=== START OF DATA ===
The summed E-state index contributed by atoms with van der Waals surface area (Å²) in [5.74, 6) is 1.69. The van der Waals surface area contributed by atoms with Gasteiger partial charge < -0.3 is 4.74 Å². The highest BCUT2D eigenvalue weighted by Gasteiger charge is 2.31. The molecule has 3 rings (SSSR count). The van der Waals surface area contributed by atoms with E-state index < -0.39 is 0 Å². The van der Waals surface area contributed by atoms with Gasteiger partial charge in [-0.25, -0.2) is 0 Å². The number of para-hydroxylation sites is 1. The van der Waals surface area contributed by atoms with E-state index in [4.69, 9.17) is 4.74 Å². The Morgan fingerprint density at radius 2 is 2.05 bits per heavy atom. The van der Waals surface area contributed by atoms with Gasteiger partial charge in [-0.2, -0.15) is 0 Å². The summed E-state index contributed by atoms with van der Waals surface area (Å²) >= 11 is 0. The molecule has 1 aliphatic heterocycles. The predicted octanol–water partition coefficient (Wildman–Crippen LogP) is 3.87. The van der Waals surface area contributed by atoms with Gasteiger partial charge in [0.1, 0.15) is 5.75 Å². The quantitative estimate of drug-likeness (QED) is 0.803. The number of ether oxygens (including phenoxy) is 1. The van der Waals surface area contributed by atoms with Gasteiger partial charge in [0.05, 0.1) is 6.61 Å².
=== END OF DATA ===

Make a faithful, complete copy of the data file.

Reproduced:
The summed E-state index contributed by atoms with van der Waals surface area (Å²) in [5.74, 6) is 1.69. The van der Waals surface area contributed by atoms with Gasteiger partial charge < -0.3 is 4.74 Å². The highest BCUT2D eigenvalue weighted by Gasteiger charge is 2.31. The molecule has 3 rings (SSSR count). The van der Waals surface area contributed by atoms with E-state index < -0.39 is 0 Å². The van der Waals surface area contributed by atoms with Gasteiger partial charge in [-0.25, -0.2) is 0 Å². The number of para-hydroxylation sites is 1. The van der Waals surface area contributed by atoms with E-state index in [4.69, 9.17) is 4.74 Å². The Morgan fingerprint density at radius 2 is 2.05 bits per heavy atom. The van der Waals surface area contributed by atoms with Gasteiger partial charge in [-0.2, -0.15) is 0 Å². The summed E-state index contributed by atoms with van der Waals surface area (Å²) >= 11 is 0. The molecule has 1 aliphatic heterocycles. The predicted octanol–water partition coefficient (Wildman–Crippen LogP) is 3.87. The van der Waals surface area contributed by atoms with Gasteiger partial charge in [0.1, 0.15) is 5.75 Å². The quantitative estimate of drug-likeness (QED) is 0.803. The number of ether oxygens (including phenoxy) is 1. The van der Waals surface area contributed by atoms with Gasteiger partial charge in [0.05, 0.1) is 6.61 Å².